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Old 11-16-2012, 03:59 AM   #1
depaysment
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Bla-bla-bla How do you play chords?

I bet you read the title and thought it was a ridiculous question. It is, but let me elaborate.
I have been playing classical guitar for six years. I've had a few teachers along the way who all taught me classical pieces and techniques. I know how to play chords as well, per say- as in I know how to form them and then play them. I even know one rhumba song which has chords interspersed. But sometimes I'd like to be able to play something not classical, maybe folk music like some Woody Guthrie. But for some reason I just can't comprehend how one plays the chords to make them sound nice. How many times do you strum? How do you know the pattern and the speed? Especially with online tabs which don't give you the strum pattern or the time?
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Old 11-16-2012, 05:21 AM   #2
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short answer is you listen to the piece of music you're trying to learn
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Old 11-16-2012, 07:32 AM   #3
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Most people are concerned with the left hand and how to properly fret the chords, but actually it's the right hand that makes all the difference. Consider this: once you know how to fret a chord, and you can do it with speed and precision, then that's all there is to it... and with the exception of things like vibrato or bending strings here and there, the action of the left hand really just produces the same result every time. Now on the other hand (no pun intended) the way the right hand is used to strum can produce a lot of variations and add a tremendous amount of character to a chord.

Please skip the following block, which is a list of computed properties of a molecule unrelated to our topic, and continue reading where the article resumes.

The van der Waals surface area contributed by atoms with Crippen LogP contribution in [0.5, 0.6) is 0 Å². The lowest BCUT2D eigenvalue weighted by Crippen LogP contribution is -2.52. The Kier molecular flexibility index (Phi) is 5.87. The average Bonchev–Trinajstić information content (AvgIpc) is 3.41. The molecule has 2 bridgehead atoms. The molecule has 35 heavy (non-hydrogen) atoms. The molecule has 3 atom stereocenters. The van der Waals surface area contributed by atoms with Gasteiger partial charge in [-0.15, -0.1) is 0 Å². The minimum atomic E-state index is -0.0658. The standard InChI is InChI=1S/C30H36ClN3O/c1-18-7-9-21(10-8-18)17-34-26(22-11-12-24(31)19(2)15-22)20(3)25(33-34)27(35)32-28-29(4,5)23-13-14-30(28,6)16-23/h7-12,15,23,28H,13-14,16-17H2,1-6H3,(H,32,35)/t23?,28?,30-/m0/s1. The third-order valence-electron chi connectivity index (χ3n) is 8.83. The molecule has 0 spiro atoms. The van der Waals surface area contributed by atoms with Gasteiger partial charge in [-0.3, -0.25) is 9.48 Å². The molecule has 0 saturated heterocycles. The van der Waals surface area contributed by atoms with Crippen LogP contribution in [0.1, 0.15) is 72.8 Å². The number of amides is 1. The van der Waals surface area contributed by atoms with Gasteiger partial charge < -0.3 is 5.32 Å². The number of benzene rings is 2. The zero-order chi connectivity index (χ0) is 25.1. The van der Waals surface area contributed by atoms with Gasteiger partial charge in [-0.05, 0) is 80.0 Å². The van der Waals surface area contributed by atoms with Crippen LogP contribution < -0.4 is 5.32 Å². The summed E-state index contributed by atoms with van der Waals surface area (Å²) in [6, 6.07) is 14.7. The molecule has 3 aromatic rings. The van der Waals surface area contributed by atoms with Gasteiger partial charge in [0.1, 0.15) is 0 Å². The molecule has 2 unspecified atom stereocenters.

Hitting hard or soft, slow or fast, closer to the bridge, using up-strokes, etc etc etc gives you a lot of variety... and of course I speed up for emphasis, as well as throwing in some individual notes between the chords to add texture where appropriate. I love folk, especially 60's and 70's stuff... and playing chords is relatively easy and fun.

Best regards,

Jean
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Old 11-16-2012, 06:28 PM   #4
depaysment
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Thanks for the response! But Exactly! I'm perfectly fine with the left hand- it's my right hand which is problematic. I don't understand how to do any of that variation correctly. Sure, I can hit soft or hard, slow or fast, but I don't know when because...well, I'm pretty tone deaf and terrible at picking out specific instruments in a song. So it's impossible for me to begin to distinguish when there's an up stroke and when there's a down stroke.
Any tips on that?
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Old 11-16-2012, 08:01 PM   #5
depaysment
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Ooh, also. For strum patterns which are note-. If for example the pattern says 'DDUDU', is that for each chord? Or one stroke per chord? Or is that per specific number of beats?
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Old 11-19-2012, 06:06 PM   #6
tuxs
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Sounds like there are some serious holes in your musical knowledge.

Pop over to "justinguitar.com" and you might be able to plug a few up.

If you are poor it's free, if your not you can pay a donation. Anyways its one of the better

learning tools on the nett.Cheers